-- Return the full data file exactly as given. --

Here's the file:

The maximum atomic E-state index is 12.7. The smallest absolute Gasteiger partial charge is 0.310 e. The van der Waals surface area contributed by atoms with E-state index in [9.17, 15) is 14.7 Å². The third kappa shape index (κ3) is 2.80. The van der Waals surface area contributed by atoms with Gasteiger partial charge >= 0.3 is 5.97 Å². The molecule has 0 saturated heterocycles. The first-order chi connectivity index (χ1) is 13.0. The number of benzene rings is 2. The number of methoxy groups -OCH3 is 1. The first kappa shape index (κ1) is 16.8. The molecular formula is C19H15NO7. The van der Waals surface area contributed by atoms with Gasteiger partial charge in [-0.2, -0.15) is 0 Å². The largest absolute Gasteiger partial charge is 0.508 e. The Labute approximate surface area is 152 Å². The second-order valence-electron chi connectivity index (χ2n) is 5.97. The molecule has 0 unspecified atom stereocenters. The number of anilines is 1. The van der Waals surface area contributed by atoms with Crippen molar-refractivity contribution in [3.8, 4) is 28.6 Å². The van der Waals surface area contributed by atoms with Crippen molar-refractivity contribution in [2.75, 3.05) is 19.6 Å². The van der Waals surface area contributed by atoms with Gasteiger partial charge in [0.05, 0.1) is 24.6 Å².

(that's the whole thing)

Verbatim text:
The maximum atomic E-state index is 12.7. The smallest absolute Gasteiger partial charge is 0.310 e. The van der Waals surface area contributed by atoms with E-state index in [9.17, 15) is 14.7 Å². The third kappa shape index (κ3) is 2.80. The van der Waals surface area contributed by atoms with Gasteiger partial charge >= 0.3 is 5.97 Å². The molecule has 0 saturated heterocycles. The first-order chi connectivity index (χ1) is 13.0. The number of benzene rings is 2. The number of methoxy groups -OCH3 is 1. The first kappa shape index (κ1) is 16.8. The molecular formula is C19H15NO7. The van der Waals surface area contributed by atoms with Gasteiger partial charge in [-0.2, -0.15) is 0 Å². The largest absolute Gasteiger partial charge is 0.508 e. The Labute approximate surface area is 152 Å². The second-order valence-electron chi connectivity index (χ2n) is 5.97. The molecule has 0 unspecified atom stereocenters. The number of anilines is 1. The van der Waals surface area contributed by atoms with Crippen molar-refractivity contribution in [3.8, 4) is 28.6 Å². The van der Waals surface area contributed by atoms with Crippen molar-refractivity contribution in [2.75, 3.05) is 19.6 Å². The van der Waals surface area contributed by atoms with Gasteiger partial charge in [0.05, 0.1) is 24.6 Å².